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Work, health, military: is the augmented human revolution already here?

3 episodes
  • 1
    Reclaiming autonomy: the repaired human
  • 2
    How to assist or augment workers
  • 3
    Super-soldiers: augmented humans in wartime
Épisode 1/3
Marina Julienne, Independent Journalist
On June 23rd, 2022
4 mins reading time
Vance Bergeron
Vance Bergeron
CNRS Research Director and President of Association Advanced Neurorehabilitation Therapies (ANTS) at Ecole Normale Supérieure de Lyon, Physics Department
Grégoire Courtine
Grégoire Courtine
Professor of Neurosciences at the Ecole Polytechnique Fédérale de Lausanne (EPFL)

Key takeaways

  • Exoskeletons appear to be a good way of supporting an ageing population, as is the case in Japan for example.
  • In 2020, a team led by researcher Grégoire Courtine implanted three paralysed men with a cardiac neurostimulator in the abdomen, and about fifteen electrodes on their spinal cord.
  • The operated patients were able to take their first steps almost immediately but has only been carried out on a treadmill in the laboratory for the moment.
  • Many improvements are expected on these exoskeletons, including Bluetooth to get rid of wires but also a lower cost to make it more accessible to all.
Épisode 2/3
Marina Julienne, Independent Journalist
On June 23rd, 2022
3 mins reading time
Jean-Jacques Atain Kouadio
Jean-Jacques Atain Kouadio
Assistance expert at the Ergonomics and Psychology Applied to Prevention (EPAP) laboratory at INRS

Key takeaways

  • Musculoskeletal disorders (MSDs) account for 88% of occupational illnesses in France and back pain accounts for 20% of work-related accidents.
  • In 2012, the INRS launched an initial prospective study entitled “Use of physical assistance robots by 2030 in France” to relieve workers.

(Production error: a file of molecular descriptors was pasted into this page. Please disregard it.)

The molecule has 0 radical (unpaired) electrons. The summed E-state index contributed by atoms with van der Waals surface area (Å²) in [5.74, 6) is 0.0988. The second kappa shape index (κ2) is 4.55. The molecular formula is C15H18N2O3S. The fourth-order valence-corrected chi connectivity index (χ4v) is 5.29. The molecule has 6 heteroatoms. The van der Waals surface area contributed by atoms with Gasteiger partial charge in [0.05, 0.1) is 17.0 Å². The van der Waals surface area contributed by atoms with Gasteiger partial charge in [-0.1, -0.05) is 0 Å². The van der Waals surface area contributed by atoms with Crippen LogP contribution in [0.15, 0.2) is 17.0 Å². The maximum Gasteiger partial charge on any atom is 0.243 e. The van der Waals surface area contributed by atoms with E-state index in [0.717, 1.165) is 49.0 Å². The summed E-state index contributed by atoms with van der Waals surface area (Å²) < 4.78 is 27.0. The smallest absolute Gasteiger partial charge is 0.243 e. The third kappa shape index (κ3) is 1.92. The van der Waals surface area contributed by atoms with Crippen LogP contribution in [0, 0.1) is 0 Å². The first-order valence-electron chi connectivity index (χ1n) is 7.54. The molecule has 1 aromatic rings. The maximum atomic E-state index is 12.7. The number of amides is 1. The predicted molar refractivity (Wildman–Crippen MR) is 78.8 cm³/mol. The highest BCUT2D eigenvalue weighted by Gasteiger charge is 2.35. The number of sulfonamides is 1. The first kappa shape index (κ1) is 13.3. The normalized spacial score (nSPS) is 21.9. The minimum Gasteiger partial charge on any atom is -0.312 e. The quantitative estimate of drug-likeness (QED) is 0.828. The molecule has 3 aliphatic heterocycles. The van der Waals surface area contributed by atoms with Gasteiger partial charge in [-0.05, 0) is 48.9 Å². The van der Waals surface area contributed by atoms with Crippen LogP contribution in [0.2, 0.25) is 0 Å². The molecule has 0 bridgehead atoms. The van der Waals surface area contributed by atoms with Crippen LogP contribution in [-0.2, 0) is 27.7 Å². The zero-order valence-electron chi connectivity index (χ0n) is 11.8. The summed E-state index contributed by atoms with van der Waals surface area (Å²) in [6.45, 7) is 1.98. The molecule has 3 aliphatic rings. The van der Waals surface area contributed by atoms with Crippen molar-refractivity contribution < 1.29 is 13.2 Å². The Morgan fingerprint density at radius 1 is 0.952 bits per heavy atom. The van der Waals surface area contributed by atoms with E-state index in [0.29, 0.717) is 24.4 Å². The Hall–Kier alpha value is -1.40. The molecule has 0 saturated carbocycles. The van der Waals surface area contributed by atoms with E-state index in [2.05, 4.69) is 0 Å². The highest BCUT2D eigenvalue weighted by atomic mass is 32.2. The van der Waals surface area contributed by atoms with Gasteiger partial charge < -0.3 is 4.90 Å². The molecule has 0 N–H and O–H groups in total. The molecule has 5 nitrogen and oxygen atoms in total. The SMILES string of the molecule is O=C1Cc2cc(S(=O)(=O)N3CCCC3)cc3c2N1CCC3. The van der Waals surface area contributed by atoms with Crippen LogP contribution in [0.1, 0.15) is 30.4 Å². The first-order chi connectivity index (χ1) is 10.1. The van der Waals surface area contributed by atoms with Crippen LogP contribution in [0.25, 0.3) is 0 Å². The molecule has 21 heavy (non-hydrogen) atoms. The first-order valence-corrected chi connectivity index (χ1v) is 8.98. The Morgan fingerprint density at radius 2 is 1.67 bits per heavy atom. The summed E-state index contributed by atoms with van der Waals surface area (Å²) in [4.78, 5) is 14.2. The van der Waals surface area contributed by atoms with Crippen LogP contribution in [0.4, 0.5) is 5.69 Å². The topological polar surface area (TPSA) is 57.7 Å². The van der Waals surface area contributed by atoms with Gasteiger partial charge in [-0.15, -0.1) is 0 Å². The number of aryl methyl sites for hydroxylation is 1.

• For the shoulder, for example, the teams viewed the inter-bone and tendon spaces, using ultrasound, and compared the behaviour of this joint with and without assistance.
  • But exoskeletons are not an answer to all the physical constraints to which employees are exposed.
Épisode 3/3
Marina Julienne, Independent Journalist
On June 23rd, 2022
4 mins reading time
Pierre Bourgois
Pierre Bourgois
Lecturer in political science at l’Université catholique de l’Ouest and member of État et Recherche de la Paix (SERP)

Key takeaways

  • The US has positioned itself as the leading powerhouse in augmented armies attempting to make soldiers with no physical, physiological, or cognitive limitations more performant.
  • The exoskeleton is not the only option being considered for the military with motorisation of the lower body is being considered, for example.
  • Pharmacology also comes into play with psychostimulants or anxiolytics to reduce stress.
  • However, these increases are not without risks and can have psychological, physical and above all ethical consequences.

Contributors

Marina Julienne

Marina Julienne

Independent Journalist

Marina Julienne graduated in Literature (University of Paris IV) and Political Science (University of Paris I). Initially a journalist in editorial content (Zélig press agency, Infomatin daily newspaper, Eureka monthly), she has worked as a freelancer for Science et Vie, La Recherche, Sciences actualités (Cité desciences), Terre Sauvage, Le Monde Science and Médecine. She is also the author and director of several documentaries, particularly in the field of education, for France-Télévision and Arte.